How to Make the Positive Effects of Your Massage Last Longer

By Judy Munday

Have you ever gone for a massage and told your RMT that your neck and upper shoulders were feeling sore, tight, or painful?

Neck pain is the second most common reported disorder of the musculoskeletal system after lower back pain. Pain or tension in the neck can have many causes but a postural dysfunction known as head-forward posture has been widely linked to adults with neck pain. 

After getting a massage, your neck may feel less painful and tight, allowing you to go about your daily life feeling much better. However, chances are, in a couple of days or weeks, the pain and tightness slowly start to return and you find yourself right back where you started. 

Studies have shown that combining strengthening exercises of the neck and upper back alongside your massage can help decrease neck pain and dysfunction more than if you only got a massage. The strengthening exercises aim to correct postural imbalances, like head-forward posture, that contribute to shoulder tension and neck pain. Individuals in the studies who got regular massage treatments and worked on gradually increasing the strength of certain muscle groups reported less pain for longer periods of time, while some even reported their pain resolving completely.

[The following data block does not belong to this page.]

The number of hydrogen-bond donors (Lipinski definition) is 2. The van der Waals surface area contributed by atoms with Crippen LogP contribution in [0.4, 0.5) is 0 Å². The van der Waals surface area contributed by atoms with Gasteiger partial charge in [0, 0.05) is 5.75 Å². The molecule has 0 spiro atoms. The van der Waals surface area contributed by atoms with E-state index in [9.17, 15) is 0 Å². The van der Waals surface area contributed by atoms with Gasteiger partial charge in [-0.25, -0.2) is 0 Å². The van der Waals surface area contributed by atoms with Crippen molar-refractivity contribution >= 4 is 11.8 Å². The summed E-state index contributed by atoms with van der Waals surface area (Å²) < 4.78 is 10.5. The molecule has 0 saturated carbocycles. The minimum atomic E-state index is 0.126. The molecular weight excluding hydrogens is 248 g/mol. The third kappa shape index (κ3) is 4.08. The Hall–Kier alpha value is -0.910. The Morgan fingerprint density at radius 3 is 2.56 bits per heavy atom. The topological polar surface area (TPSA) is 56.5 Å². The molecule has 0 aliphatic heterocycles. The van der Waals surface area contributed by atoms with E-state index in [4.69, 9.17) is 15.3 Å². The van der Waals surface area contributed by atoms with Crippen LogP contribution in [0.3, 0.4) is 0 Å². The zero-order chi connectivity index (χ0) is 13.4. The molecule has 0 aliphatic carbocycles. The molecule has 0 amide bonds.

If neck pain has you feeling stuck and massage is only providing temporary relief, it might be time to start implementing a couple exercises into your routine! Talk to your RMT about strengthening exercises that can help get you back on track! 

Examples of exercises:

  • Chin tucks
  • Wall angels
  • Y and T exercises


A Comparison of Two Methods of Strengthening Exercises with and Without Massage on Alleviation of the Chronic Neck Pain. 

Exercise Therapy for Office Workers With Nonspecific Neck Pain: A Systematic Review

The Relationship Between Forward Head Posture and Neck Pain: a Systematic Review and Meta-Analysis

Effectiveness of an Exercise Program to Improve Forward Head Posture in Normal Adults: A Randomized, Controlled 10-Week Trial